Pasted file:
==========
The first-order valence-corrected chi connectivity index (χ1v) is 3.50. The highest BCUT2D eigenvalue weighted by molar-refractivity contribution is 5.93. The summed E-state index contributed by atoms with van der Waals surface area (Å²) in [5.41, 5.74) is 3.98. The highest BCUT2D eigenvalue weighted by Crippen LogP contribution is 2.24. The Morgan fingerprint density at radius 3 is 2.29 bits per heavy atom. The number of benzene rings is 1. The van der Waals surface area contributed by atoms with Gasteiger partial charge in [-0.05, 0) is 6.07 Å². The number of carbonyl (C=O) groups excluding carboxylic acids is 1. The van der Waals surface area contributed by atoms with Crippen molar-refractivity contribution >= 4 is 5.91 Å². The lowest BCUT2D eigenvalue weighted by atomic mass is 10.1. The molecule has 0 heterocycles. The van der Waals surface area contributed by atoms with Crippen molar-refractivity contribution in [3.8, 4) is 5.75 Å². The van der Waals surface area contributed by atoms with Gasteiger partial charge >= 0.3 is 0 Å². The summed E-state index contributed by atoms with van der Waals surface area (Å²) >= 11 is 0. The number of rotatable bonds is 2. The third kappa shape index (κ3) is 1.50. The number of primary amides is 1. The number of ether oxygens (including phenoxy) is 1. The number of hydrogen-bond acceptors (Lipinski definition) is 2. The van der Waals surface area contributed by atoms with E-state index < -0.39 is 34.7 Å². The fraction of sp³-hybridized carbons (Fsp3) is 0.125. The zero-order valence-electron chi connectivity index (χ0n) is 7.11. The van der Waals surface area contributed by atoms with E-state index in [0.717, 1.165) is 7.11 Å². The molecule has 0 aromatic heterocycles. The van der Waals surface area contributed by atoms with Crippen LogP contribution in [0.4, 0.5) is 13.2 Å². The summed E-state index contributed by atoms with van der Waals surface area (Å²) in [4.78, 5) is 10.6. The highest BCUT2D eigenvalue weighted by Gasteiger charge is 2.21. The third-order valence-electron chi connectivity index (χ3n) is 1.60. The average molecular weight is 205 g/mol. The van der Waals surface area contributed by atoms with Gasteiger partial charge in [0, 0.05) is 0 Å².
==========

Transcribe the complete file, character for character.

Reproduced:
The first-order valence-corrected chi connectivity index (χ1v) is 3.50. The highest BCUT2D eigenvalue weighted by molar-refractivity contribution is 5.93. The summed E-state index contributed by atoms with van der Waals surface area (Å²) in [5.41, 5.74) is 3.98. The highest BCUT2D eigenvalue weighted by Crippen LogP contribution is 2.24. The Morgan fingerprint density at radius 3 is 2.29 bits per heavy atom. The number of benzene rings is 1. The van der Waals surface area contributed by atoms with Gasteiger partial charge in [-0.05, 0) is 6.07 Å². The number of carbonyl (C=O) groups excluding carboxylic acids is 1. The van der Waals surface area contributed by atoms with Crippen molar-refractivity contribution >= 4 is 5.91 Å². The lowest BCUT2D eigenvalue weighted by atomic mass is 10.1. The molecule has 0 heterocycles. The van der Waals surface area contributed by atoms with Crippen molar-refractivity contribution in [3.8, 4) is 5.75 Å². The van der Waals surface area contributed by atoms with Gasteiger partial charge >= 0.3 is 0 Å². The summed E-state index contributed by atoms with van der Waals surface area (Å²) >= 11 is 0. The number of rotatable bonds is 2. The third kappa shape index (κ3) is 1.50. The number of primary amides is 1. The number of ether oxygens (including phenoxy) is 1. The number of hydrogen-bond acceptors (Lipinski definition) is 2. The van der Waals surface area contributed by atoms with E-state index < -0.39 is 34.7 Å². The fraction of sp³-hybridized carbons (Fsp3) is 0.125. The zero-order valence-electron chi connectivity index (χ0n) is 7.11. The van der Waals surface area contributed by atoms with E-state index in [0.717, 1.165) is 7.11 Å². The molecule has 0 aromatic heterocycles. The van der Waals surface area contributed by atoms with Crippen LogP contribution in [0.4, 0.5) is 13.2 Å². The summed E-state index contributed by atoms with van der Waals surface area (Å²) in [4.78, 5) is 10.6. The highest BCUT2D eigenvalue weighted by Gasteiger charge is 2.21. The third-order valence-electron chi connectivity index (χ3n) is 1.60. The average molecular weight is 205 g/mol. The van der Waals surface area contributed by atoms with Gasteiger partial charge in [0, 0.05) is 0 Å².